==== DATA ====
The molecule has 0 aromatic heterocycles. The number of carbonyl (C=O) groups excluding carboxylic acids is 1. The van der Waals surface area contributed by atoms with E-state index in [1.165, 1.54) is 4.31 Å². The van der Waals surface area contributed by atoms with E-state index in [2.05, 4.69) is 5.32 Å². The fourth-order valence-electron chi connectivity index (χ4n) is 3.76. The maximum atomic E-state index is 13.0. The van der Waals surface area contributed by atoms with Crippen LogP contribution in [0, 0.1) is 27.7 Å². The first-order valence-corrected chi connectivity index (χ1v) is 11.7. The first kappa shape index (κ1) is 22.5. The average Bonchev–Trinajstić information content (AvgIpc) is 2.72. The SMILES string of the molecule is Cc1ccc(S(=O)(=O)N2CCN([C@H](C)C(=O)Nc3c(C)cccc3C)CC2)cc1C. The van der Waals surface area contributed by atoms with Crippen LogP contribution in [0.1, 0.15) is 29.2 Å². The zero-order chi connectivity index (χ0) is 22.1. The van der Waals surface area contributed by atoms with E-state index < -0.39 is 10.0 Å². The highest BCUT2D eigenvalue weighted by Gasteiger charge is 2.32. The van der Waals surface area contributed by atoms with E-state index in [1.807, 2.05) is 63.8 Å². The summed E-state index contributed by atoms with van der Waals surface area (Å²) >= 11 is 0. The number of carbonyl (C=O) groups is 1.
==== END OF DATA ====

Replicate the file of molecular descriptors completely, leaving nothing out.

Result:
The molecule has 0 aromatic heterocycles. The number of carbonyl (C=O) groups excluding carboxylic acids is 1. The van der Waals surface area contributed by atoms with E-state index in [1.165, 1.54) is 4.31 Å². The van der Waals surface area contributed by atoms with E-state index in [2.05, 4.69) is 5.32 Å². The fourth-order valence-electron chi connectivity index (χ4n) is 3.76. The maximum atomic E-state index is 13.0. The van der Waals surface area contributed by atoms with Crippen LogP contribution in [0, 0.1) is 27.7 Å². The first-order valence-corrected chi connectivity index (χ1v) is 11.7. The first kappa shape index (κ1) is 22.5. The average Bonchev–Trinajstić information content (AvgIpc) is 2.72. The SMILES string of the molecule is Cc1ccc(S(=O)(=O)N2CCN([C@H](C)C(=O)Nc3c(C)cccc3C)CC2)cc1C. The van der Waals surface area contributed by atoms with Crippen LogP contribution in [0.1, 0.15) is 29.2 Å². The zero-order chi connectivity index (χ0) is 22.1. The van der Waals surface area contributed by atoms with E-state index < -0.39 is 10.0 Å². The highest BCUT2D eigenvalue weighted by Gasteiger charge is 2.32. The van der Waals surface area contributed by atoms with E-state index in [1.807, 2.05) is 63.8 Å². The summed E-state index contributed by atoms with van der Waals surface area (Å²) >= 11 is 0. The number of carbonyl (C=O) groups is 1.